Similarly, California’s Cypress Grove Humboldt Fog, Cowgirl Creamery’s Mt. Tam, and many European cheeses such as Port du Salut and Livarot are also are “smear-ripened.” This means that specific bacteria were applied to the exterior in order to help the rind develop a very particular mold, which in turn flavors the cheese. These cheeses successfully develop only in perfectly controlled environments, which is partly why they tend to be expensive.
Wax rinds are used all over the world to aid in the aging process. Spanish cheeses have become more popular recently. Hailing from La Mancha in Spain (“I’m Don Quixote, the man of La Mancha!”), Manchego is a sheep’s milk cheese that is aged for months. Gouda, a cow’s milk cheese from Holland (which in Dutch is pronounced as a soft guttural “How-da”) is a firm compact cheese with a natural rind that is washed, then covered with an inedible wax rind. The longer a cheese ages the sharper the taste. Young Gouda – aged a few months – is mild and buttery. The same cheese, when aged a year or 18 months, even up to seven years, has a very intense, strong flavor. In addition, the longer it ages, the harder the texture.
Cheddar is not only a kind of cheese, which can vary from mild to extra sharp, but the name of a process. During cheddaring, blocks of curds are stacked up on top of each other and pressed together to squeeze out the moisture. These pressed curds are then ground up in a mill, pressed into a mold, aged, and often sealed in wax. The finished cheese has a very dense texture. Aged cheddars can be crumbly and somewhat dry, or creamy and pungent.
Singin’ the Blues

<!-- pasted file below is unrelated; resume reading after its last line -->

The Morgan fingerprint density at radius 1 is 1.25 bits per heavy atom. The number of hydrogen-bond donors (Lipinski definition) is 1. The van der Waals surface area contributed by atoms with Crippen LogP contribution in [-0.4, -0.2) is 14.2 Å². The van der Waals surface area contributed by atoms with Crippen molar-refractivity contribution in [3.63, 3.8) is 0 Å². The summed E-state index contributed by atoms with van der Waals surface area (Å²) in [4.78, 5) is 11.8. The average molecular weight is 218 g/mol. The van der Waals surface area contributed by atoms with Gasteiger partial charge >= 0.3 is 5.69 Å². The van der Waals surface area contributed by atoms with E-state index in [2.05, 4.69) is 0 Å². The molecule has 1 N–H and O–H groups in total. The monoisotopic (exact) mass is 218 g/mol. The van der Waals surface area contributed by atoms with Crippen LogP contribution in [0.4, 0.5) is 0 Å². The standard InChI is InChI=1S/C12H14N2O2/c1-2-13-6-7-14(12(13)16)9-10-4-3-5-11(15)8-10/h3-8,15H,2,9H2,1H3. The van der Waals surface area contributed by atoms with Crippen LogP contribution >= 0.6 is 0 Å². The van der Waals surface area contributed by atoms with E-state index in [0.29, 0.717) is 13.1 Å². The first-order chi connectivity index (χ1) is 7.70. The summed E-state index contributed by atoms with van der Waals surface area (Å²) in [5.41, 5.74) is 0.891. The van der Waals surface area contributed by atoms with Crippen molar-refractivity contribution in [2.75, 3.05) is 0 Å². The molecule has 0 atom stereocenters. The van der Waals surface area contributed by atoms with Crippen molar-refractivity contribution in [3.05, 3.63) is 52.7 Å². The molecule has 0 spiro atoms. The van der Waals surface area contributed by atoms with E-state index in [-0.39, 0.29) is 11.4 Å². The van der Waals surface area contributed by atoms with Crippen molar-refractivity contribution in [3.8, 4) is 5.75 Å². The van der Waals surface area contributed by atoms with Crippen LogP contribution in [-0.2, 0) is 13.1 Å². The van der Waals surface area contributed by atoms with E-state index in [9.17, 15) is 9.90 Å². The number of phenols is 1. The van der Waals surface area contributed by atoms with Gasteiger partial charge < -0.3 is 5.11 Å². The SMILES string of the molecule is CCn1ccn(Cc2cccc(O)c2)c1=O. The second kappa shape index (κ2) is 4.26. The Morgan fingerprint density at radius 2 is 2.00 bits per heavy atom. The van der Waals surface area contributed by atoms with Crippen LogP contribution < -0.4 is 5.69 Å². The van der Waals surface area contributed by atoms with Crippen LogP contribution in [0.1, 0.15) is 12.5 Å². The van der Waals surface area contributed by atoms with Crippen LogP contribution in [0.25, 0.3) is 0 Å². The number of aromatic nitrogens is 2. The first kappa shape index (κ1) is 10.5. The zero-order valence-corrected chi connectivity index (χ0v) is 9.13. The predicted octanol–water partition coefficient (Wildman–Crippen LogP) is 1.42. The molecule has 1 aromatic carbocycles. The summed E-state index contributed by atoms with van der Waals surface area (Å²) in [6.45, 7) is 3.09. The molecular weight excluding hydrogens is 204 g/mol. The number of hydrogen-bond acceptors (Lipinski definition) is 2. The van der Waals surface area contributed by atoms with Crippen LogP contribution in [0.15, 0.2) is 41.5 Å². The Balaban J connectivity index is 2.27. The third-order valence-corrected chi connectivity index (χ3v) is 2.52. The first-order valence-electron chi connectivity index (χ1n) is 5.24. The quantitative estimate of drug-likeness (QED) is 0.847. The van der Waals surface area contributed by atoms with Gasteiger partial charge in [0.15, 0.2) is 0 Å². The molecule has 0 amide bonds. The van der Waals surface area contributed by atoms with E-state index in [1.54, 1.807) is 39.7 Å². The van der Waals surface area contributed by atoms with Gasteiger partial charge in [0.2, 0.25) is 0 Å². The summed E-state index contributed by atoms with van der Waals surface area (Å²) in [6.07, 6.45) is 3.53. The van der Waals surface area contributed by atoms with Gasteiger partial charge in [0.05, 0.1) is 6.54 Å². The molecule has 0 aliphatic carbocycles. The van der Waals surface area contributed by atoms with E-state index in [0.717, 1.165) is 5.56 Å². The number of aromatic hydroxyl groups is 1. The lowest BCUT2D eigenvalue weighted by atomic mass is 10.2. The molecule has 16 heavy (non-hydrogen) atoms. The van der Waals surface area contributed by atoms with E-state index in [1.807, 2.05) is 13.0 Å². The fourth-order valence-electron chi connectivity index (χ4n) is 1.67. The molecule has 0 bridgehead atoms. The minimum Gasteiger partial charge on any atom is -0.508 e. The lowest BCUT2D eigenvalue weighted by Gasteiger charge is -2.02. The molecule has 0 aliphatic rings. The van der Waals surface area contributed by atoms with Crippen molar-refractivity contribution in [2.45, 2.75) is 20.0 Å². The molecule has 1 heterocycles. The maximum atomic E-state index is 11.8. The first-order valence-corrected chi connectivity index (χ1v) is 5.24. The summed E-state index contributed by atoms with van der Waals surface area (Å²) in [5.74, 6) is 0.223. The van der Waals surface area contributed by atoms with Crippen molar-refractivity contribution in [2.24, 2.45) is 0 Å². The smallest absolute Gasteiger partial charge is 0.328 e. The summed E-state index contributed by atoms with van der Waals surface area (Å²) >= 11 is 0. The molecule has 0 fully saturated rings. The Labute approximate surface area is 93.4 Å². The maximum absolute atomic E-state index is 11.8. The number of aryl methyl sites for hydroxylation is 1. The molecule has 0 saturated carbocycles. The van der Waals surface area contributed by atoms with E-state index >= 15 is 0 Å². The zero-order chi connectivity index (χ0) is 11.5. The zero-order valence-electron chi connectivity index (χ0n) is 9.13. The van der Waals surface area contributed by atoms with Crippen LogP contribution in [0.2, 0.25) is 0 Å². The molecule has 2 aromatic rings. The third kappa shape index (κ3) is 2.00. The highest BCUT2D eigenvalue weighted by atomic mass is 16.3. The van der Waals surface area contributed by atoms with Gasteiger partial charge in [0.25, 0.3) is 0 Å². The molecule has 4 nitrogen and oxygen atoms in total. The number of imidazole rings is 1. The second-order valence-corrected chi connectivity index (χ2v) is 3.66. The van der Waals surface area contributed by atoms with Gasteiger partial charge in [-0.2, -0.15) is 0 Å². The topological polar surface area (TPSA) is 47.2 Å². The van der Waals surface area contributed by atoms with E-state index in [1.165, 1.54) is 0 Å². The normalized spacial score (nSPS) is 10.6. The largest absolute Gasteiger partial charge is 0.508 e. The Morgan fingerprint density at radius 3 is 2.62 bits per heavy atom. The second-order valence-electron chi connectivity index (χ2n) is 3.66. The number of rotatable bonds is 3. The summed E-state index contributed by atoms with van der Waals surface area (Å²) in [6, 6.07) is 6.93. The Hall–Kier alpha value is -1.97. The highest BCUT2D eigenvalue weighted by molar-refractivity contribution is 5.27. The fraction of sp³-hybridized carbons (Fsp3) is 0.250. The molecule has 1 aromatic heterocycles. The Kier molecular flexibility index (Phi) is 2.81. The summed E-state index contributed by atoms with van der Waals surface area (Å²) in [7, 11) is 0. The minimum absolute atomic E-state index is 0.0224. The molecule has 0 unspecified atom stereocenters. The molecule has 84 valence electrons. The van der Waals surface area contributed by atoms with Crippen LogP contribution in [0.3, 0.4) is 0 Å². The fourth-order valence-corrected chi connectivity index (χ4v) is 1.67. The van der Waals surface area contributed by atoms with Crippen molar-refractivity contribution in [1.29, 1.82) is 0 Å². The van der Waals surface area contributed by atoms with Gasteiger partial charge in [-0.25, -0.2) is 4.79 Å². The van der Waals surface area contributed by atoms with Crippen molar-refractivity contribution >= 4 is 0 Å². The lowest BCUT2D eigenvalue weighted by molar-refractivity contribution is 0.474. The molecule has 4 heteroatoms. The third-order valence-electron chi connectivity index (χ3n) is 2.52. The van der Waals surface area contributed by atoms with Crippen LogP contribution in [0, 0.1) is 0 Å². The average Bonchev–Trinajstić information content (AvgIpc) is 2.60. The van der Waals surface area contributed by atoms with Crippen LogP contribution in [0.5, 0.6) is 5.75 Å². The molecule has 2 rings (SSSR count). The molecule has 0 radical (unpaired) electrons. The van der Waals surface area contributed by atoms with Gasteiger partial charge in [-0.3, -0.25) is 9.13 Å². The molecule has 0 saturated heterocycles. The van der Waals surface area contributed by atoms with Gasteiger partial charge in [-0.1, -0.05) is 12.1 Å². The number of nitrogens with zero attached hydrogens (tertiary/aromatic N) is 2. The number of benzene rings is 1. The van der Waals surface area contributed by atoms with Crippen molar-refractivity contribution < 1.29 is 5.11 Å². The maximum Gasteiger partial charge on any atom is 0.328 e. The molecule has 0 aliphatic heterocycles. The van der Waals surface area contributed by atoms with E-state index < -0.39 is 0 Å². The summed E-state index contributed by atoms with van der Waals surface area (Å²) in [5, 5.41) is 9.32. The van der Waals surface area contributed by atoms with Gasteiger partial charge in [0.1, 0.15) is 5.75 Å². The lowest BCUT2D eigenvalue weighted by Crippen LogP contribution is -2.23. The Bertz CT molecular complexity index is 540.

Last, what more can be said of Roquefort, Stilton and Gorgonzola, other than that they are often considered the Big Three of blue cheeses, and obtain their flavor and appearance from the mold Penicillium, spores of which are added to the curds as they form. Different blue-veined cheeses have different flavors, and most would agree they are an acquired taste. Because several of these have a protected designation of origin, only a true cheese from that region can use the name. However, many other blue cheeses are also delicious, and have a range of flavors, such as Blue Castello, Maytag Blue, Saga and Italian Gorgonzola.
What Do You like?
After reviewing the different characteristics of cheese, try to see if there is a particular category you like. Many good cheese shops will let you sample cheese before you buy. You can expand your list of favorites by trying new categories, or by trying different varieties within your comfort zone. If you love cheddar, give English cheeses a try – the different varieties can have surprising subtleties. If you like Brie and Camembert, try more esoteric varieties like Epoisses, Livarot, Reblochon or Pont L’Eveque. And if you like cow’s milk cheeses from Northern Europe, Holland and Switzerland, try Jarlsberg, Emmenthaler, different ages of Gouda, and other firm waxed cheeses from the Alps and Scandinavia.
For additional information:
Cowgirl Creamery offers a library of cheese where you can look up almost any cheese and read about its qualities, flavor, texture and production. http://www.cowgirlcreamery.com/library.asp
Try these incredible recipes from two of our favorite California cheese producers, Cypress Grove Chevre and Laura Chenel’s Chevre:
Laura Chenel’s Chèvre & Potato Gratin
Laura Chenel’s Chèvre, Eggplant and Pesto Appetizers
Linguini with Bay Scallops, Chevre, and Red Peppers
Baked Goat Cheese